The cover of Pure Lands, McGivney’s powerful bookCourtesy

But what I initially thought was journalistic curiosity gradually turned into something more sinister. After listening to a recording of Wescogame’s description of killing Hanamure, I started having nightmares. Soon I stopped sleeping completely. Shaken and desperate, I wound up in a psychiatrist’s office and finally admitted something I had kept secret from myself and others my entire adult life.

Triggering Terror from the Past and Finding Peace in the Present

I was violently abused by my father when I was a child—much in the same way Wescogame was beaten by his father. And I thought my out-of-control father would kill me. My mother, who was mostly bed-ridden with chronic depression, never intervened. I had dissociated these memories for decades, but details of Hanamure’s murder caused them to explode back into my conscious mind. By investigating Tomomi’s life and death, I was acting out what Sigmund Freud called the “repetition compulsion”—it was a subconscious desire to creep closer and closer to the horror that I was keeping secret from myself.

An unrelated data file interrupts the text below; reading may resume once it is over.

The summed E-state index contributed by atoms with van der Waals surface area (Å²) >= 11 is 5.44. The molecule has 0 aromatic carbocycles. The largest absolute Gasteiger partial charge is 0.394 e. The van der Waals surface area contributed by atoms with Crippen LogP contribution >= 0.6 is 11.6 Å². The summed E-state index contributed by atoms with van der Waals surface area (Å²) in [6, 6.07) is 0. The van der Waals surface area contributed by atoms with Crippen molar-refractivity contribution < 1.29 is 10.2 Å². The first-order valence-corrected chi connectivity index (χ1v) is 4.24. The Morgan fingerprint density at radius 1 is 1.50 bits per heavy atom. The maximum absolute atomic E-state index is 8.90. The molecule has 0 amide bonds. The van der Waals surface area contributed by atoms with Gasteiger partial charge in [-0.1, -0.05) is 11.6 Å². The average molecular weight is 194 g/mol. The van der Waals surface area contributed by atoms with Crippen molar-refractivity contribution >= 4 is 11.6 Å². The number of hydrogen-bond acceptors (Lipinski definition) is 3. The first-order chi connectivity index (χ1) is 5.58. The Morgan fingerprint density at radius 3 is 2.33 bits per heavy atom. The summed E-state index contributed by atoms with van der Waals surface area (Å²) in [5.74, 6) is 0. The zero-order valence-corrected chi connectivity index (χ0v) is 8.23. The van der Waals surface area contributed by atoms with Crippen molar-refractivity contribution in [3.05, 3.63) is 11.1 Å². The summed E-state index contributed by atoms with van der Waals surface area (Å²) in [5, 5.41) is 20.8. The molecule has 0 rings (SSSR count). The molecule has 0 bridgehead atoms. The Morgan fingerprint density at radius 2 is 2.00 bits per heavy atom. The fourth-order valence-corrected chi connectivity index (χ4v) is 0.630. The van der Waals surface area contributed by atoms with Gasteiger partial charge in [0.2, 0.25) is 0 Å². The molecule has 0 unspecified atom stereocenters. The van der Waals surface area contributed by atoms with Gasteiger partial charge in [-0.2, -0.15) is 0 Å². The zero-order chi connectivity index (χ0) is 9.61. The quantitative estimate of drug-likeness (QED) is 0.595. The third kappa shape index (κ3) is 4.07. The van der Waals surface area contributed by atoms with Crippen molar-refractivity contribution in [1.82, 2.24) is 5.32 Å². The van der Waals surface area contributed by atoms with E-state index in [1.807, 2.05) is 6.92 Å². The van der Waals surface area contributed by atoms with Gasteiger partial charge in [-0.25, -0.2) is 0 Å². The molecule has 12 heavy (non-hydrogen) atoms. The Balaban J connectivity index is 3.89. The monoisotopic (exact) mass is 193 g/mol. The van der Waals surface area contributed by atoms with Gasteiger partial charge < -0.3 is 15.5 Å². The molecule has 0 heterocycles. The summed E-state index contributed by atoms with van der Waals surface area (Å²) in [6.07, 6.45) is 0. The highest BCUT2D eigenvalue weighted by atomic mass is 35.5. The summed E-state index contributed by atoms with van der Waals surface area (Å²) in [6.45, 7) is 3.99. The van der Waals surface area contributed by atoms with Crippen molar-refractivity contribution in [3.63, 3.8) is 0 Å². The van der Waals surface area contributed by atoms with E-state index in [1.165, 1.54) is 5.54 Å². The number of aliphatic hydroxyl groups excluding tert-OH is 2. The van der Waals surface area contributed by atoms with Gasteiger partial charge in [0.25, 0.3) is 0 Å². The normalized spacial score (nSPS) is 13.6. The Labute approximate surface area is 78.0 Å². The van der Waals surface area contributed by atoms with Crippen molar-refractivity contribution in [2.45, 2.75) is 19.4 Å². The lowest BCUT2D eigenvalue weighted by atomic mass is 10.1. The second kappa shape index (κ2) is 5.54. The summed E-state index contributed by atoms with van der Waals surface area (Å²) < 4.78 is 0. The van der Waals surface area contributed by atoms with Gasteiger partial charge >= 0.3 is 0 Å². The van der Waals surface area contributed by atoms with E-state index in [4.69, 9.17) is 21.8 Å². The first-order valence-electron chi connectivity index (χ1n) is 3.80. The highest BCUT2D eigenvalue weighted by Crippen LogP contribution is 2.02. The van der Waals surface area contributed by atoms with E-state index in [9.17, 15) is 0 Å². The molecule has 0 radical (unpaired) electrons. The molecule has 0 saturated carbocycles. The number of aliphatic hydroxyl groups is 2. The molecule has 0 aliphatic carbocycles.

McGivney on hike in Texas at age 15Courtesy

According to a report from the U.S. Department of Health and Human Services, 3.4 million children in the United States were deemed at risk in 2015 for being victims of domestic abuse and neglect. This number has climbed steadily over the years. A common misconception about child abuse in the United States is that it mainly occurs in minority and/or impoverished homes. But the crime knows no cultural or economic boundaries. Of the 3.4 million children at risk in 201 for abuse, 43.2 percent were white, 23.6 percent were Hispanic and 21.4 percent were African American.

And there are many more abused children who go unreported because they are trapped in outwardly stable looking middle-class homes like the one I grew up in that fly under the radar of child protective services. My father was a respected doctor and church-goer. The multitudes of children who experience family violence and receive no help in processing the trauma during their youth will suffer the inevitable psychological effects in adulthood. While this has dire implications for the individual, it also results in many negative consequences for society. Statistics show that the majority of violent criminals were victims of child abuse. Addiction—including the current opioid crisis—is also often linked to childhood trauma.

How do we break this cycle of violence and despair? The answer, as far as I am concerned, is simply this: wilderness.